Fimbrioplasty: This plastic surgery that facilitates to reshape ends of fallopian tubes closed off by scar tissue or some other blockage.

Tubal Cannulation: Is a non-surgical option which involves clearing blockages with the use of a catheter, or Cannula that is inserted through the uterus into the fallopian tube.



Placental Abruption

The placenta usually separates from the uterus after the birth of the baby. Placental abruption is a condition where the placenta separates from the uterine wall during the pregnancy. Placental abruption is a serious condition and can put the baby at risk. This is a medical emergency. Hypertension can sometimes lead to placental abruption. Women who have blood-clotting disorders may experience placental abruption. Women suffering from diabetes or abusing drugs are also at higher risk for placental abruption. Those women who have had multiple pregnancies are also at higher risk for placental abruption.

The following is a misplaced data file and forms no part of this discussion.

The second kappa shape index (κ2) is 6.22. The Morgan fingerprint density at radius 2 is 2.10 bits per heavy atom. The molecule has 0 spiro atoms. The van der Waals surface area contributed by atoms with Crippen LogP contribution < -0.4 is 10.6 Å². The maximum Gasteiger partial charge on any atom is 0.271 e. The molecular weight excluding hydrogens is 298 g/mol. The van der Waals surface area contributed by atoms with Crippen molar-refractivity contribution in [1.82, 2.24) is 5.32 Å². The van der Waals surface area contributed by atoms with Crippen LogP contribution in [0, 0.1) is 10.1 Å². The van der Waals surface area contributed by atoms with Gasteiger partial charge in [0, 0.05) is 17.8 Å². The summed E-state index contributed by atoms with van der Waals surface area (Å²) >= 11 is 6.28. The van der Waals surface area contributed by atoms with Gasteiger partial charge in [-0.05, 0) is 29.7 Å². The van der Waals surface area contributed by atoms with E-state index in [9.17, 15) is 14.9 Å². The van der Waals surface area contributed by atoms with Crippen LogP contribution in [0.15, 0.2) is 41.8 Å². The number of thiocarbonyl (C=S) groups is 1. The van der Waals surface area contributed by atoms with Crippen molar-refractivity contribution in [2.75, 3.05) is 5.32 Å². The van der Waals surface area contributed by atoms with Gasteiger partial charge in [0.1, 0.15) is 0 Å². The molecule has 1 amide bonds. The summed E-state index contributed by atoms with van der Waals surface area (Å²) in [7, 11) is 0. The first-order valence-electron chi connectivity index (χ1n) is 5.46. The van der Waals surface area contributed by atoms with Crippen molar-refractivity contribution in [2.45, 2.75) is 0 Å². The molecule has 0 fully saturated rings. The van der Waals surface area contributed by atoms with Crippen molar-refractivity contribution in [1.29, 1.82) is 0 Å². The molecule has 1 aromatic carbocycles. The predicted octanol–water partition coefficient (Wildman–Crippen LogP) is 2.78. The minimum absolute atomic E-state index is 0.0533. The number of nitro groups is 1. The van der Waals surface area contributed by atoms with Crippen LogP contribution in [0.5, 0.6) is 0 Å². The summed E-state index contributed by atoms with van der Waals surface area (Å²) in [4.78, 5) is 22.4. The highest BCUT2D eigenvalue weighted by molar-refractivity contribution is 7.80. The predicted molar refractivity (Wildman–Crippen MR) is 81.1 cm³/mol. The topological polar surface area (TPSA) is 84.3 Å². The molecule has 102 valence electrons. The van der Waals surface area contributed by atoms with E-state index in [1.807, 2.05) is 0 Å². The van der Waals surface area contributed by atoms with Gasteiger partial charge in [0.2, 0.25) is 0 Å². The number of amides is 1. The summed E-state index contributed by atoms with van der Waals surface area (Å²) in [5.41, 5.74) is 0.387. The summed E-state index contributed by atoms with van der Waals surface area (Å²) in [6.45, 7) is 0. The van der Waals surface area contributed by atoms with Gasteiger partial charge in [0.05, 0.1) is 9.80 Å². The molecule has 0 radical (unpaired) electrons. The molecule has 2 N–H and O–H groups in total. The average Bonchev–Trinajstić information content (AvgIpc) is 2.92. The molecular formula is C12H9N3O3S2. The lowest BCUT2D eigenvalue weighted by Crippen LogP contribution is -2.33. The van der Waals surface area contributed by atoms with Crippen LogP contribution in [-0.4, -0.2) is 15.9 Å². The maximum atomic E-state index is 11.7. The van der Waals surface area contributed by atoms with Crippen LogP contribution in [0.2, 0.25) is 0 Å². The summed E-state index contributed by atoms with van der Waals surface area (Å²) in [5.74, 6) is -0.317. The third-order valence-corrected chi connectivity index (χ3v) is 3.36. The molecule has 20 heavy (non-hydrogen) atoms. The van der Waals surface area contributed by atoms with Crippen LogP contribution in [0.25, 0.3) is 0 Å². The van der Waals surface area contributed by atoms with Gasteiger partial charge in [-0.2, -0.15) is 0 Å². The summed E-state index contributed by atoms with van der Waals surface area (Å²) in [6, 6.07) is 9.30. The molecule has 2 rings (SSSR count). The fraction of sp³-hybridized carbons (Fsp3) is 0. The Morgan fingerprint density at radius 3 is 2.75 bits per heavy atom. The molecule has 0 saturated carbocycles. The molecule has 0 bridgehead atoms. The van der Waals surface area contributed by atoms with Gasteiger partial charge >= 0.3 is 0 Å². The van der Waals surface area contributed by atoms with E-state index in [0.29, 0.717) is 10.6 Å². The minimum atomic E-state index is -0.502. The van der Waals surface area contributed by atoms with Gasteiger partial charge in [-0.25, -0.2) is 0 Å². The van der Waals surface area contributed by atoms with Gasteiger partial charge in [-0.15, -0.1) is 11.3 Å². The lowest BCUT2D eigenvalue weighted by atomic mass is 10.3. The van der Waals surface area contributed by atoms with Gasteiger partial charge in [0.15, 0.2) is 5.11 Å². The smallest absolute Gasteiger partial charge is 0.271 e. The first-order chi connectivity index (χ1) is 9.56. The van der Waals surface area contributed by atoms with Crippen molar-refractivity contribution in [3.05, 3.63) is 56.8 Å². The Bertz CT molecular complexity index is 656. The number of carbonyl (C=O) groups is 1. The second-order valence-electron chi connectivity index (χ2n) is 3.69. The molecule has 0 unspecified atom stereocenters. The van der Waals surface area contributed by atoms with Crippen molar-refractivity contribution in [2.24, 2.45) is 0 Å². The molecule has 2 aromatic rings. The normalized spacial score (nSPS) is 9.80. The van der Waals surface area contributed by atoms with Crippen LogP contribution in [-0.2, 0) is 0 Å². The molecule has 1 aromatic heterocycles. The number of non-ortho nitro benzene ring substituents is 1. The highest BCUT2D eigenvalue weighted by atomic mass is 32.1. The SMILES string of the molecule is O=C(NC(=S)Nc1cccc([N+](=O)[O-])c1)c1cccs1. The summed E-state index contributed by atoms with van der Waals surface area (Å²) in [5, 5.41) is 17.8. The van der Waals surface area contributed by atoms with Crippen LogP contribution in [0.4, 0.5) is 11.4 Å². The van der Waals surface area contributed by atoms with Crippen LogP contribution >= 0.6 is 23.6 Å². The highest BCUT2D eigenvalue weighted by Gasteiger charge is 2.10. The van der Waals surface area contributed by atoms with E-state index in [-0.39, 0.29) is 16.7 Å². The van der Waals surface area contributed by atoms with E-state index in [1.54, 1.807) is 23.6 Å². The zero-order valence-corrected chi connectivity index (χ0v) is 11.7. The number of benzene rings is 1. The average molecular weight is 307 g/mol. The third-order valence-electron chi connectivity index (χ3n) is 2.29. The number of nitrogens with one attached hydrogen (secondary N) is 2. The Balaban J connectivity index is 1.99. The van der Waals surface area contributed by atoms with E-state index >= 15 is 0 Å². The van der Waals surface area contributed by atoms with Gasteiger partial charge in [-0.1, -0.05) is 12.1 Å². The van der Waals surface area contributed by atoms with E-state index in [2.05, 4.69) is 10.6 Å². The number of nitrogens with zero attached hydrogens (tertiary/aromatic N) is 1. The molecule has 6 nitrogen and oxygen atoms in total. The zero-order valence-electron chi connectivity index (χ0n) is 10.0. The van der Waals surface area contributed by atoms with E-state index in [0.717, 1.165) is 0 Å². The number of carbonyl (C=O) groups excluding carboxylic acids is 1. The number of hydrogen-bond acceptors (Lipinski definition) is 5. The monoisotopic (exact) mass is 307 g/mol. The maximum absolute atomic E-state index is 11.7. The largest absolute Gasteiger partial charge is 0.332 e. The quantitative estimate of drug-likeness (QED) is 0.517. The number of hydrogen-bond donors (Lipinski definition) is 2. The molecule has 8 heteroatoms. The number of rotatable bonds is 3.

A pregnant woman suffering from placental abruption is likely to have abdominal and back pain. There might be rapid uterine contractions. There is tenderness in the abdomen. Uterine bleeding is often noticed. Placental abruption can occur anytime after the 20th week of pregnancy.


An ultrasound can help in locating any possible blood clot behind the placenta. It can also help in checking for any signs of fetal distress. Fetal monitoring is essential since the placenta supplies nutrients to the growing fetus. There may be decreased fetal movements. The extent of placental abruption decides the course of treatment to be followed. Partial placental abruption needs adequate bed rest and close monitoring. In cases of total placental abruption, delivery of the infant is undertaken. This is either with vaginal delivery or cesarian section. But there is a risk of premature birth and fetal death. The newborn baby could suffer brain damage due to low levels of oxygen in the blood.

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Bibliography / Reference

Collection of Pages - Last revised Date: July 15, 2019